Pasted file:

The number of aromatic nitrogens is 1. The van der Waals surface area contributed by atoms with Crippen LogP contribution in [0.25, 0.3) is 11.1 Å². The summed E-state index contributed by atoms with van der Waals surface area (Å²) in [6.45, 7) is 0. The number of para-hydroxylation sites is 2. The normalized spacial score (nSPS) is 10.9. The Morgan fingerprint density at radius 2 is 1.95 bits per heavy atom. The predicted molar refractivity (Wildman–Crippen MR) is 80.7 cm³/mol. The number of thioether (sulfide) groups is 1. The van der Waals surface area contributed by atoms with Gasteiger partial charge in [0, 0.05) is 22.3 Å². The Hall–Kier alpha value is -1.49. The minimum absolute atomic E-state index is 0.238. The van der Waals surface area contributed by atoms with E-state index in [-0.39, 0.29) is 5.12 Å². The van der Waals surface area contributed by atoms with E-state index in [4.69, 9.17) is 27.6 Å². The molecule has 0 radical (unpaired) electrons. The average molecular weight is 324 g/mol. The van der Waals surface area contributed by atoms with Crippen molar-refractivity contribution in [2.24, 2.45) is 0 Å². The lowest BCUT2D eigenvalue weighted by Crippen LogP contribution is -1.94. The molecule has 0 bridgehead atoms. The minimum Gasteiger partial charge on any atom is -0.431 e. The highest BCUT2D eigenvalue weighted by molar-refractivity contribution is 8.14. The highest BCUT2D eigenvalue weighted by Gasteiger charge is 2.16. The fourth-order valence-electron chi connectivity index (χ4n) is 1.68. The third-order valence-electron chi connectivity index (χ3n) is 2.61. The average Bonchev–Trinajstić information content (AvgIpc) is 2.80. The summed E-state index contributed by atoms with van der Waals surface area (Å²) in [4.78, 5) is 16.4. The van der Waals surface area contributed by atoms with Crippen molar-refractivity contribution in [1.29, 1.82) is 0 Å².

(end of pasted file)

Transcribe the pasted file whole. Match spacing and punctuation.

The number of aromatic nitrogens is 1. The van der Waals surface area contributed by atoms with Crippen LogP contribution in [0.25, 0.3) is 11.1 Å². The summed E-state index contributed by atoms with van der Waals surface area (Å²) in [6.45, 7) is 0. The number of para-hydroxylation sites is 2. The normalized spacial score (nSPS) is 10.9. The Morgan fingerprint density at radius 2 is 1.95 bits per heavy atom. The predicted molar refractivity (Wildman–Crippen MR) is 80.7 cm³/mol. The number of thioether (sulfide) groups is 1. The van der Waals surface area contributed by atoms with Gasteiger partial charge in [0, 0.05) is 22.3 Å². The Hall–Kier alpha value is -1.49. The minimum absolute atomic E-state index is 0.238. The van der Waals surface area contributed by atoms with E-state index in [-0.39, 0.29) is 5.12 Å². The van der Waals surface area contributed by atoms with E-state index in [4.69, 9.17) is 27.6 Å². The molecule has 0 radical (unpaired) electrons. The average molecular weight is 324 g/mol. The van der Waals surface area contributed by atoms with Crippen molar-refractivity contribution in [2.24, 2.45) is 0 Å². The lowest BCUT2D eigenvalue weighted by Crippen LogP contribution is -1.94. The molecule has 0 bridgehead atoms. The minimum Gasteiger partial charge on any atom is -0.431 e. The highest BCUT2D eigenvalue weighted by molar-refractivity contribution is 8.14. The highest BCUT2D eigenvalue weighted by Gasteiger charge is 2.16. The fourth-order valence-electron chi connectivity index (χ4n) is 1.68. The third-order valence-electron chi connectivity index (χ3n) is 2.61. The average Bonchev–Trinajstić information content (AvgIpc) is 2.80. The summed E-state index contributed by atoms with van der Waals surface area (Å²) in [4.78, 5) is 16.4. The van der Waals surface area contributed by atoms with Crippen molar-refractivity contribution in [1.29, 1.82) is 0 Å².